There are increasing fears that Britain could suffer a repeat of the HM Revenue & Customs data loss as the scale and breadth of personal information held by government bodies continues to grow inexorably.
As the police step up their search for the two missing Inland Revenue computer discs containing the banking and personal details of 25 million people, ministers have been warned that the potential exposure to theft and identify fraud could be present for many years to come.
And in the most chilling assessment since the Government admitted the security blunder, the man in charge of setting up the country's biggest medical records database has said he does not believe it is possible to make such systems foolproof.
Richard Jeavons, the director of IT implementation for the NHS, where there are plans to put 50 million patients' details on the database, told the Commons Home Affairs Committee that, when it came to protecting information, "you cannot stop the wicked doing wicked things".
Yesterday, as he faced a barrage of criticism over the Government's handling of the crisis, the Prime Minister performed a swift policy U-turn by announcing that Richard Thomas, the Information Commissioner, would be given new powers to carry out spot checks on the databases held by public sector organisations.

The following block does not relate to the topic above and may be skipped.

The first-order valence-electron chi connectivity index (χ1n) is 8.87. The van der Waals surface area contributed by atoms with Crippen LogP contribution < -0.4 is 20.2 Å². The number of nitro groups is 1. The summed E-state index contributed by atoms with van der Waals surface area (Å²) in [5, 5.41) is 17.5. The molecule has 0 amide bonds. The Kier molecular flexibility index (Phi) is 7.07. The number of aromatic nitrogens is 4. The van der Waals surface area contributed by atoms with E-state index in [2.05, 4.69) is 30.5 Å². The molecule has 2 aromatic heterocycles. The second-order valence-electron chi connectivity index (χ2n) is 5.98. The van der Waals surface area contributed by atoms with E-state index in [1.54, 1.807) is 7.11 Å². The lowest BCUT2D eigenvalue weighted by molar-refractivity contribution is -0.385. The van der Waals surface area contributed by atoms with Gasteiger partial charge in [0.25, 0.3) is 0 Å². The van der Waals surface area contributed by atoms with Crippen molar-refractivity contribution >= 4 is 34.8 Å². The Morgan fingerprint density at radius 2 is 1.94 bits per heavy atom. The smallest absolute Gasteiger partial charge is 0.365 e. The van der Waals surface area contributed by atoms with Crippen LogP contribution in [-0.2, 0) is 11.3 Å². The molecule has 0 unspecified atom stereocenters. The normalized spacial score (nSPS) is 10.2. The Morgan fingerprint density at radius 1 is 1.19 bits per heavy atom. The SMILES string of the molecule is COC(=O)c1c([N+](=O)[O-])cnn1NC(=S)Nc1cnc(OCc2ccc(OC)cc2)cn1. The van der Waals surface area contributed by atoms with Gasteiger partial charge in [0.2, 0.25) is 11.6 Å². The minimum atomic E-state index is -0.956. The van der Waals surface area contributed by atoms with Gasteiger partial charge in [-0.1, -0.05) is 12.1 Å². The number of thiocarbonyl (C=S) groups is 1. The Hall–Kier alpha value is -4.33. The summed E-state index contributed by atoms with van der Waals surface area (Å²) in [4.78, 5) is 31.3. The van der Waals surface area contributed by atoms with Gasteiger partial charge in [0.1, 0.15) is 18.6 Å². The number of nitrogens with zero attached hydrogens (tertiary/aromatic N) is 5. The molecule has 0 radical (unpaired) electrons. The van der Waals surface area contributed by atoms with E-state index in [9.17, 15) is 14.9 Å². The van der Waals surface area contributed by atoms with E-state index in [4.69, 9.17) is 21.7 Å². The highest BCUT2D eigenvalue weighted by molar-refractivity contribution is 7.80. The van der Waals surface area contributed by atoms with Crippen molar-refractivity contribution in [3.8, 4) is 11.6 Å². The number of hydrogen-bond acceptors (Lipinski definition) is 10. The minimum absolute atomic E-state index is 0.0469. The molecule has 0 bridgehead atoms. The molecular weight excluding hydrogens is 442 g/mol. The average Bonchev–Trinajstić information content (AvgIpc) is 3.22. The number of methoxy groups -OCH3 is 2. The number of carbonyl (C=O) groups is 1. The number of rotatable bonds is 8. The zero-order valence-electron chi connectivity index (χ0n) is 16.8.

As recently as 25 October, the Government rejected Mr Thomas's request for such a power in response to a Lords committee. It said then that "the current enforcement regime for data protection is fit for purpose". But yesterday an embattled Mr Brown appeared to relent, adding that he would also consider the commissioner's plea for the creation of a new criminal offence of "reckless disregard of data protection principles". He insisted: "We will do everything in our power to ensure data is safe."
Mr Thomas welcomed the move, but said more would have to be done. "The law needs to be changed urgently so that people's personal details are properly protected," he said. "Privacy matters more than ever. It is not just about the law. It is about retaining the trust and confidence of the population where so much information is entrusted to government."
The Government now holds more personal information on individual members of the public than ever before. And in the next five years there are plans to add hundreds of millions more personal records to new or expanded databases. The UK's DNA database is the biggest in the world, holding four million profiles and growing by 30,000 every month. It includes records for 900,000 children, 108 of whom are under 10, raising concerns about the threat posed to children from the unchecked growth in personal information registers.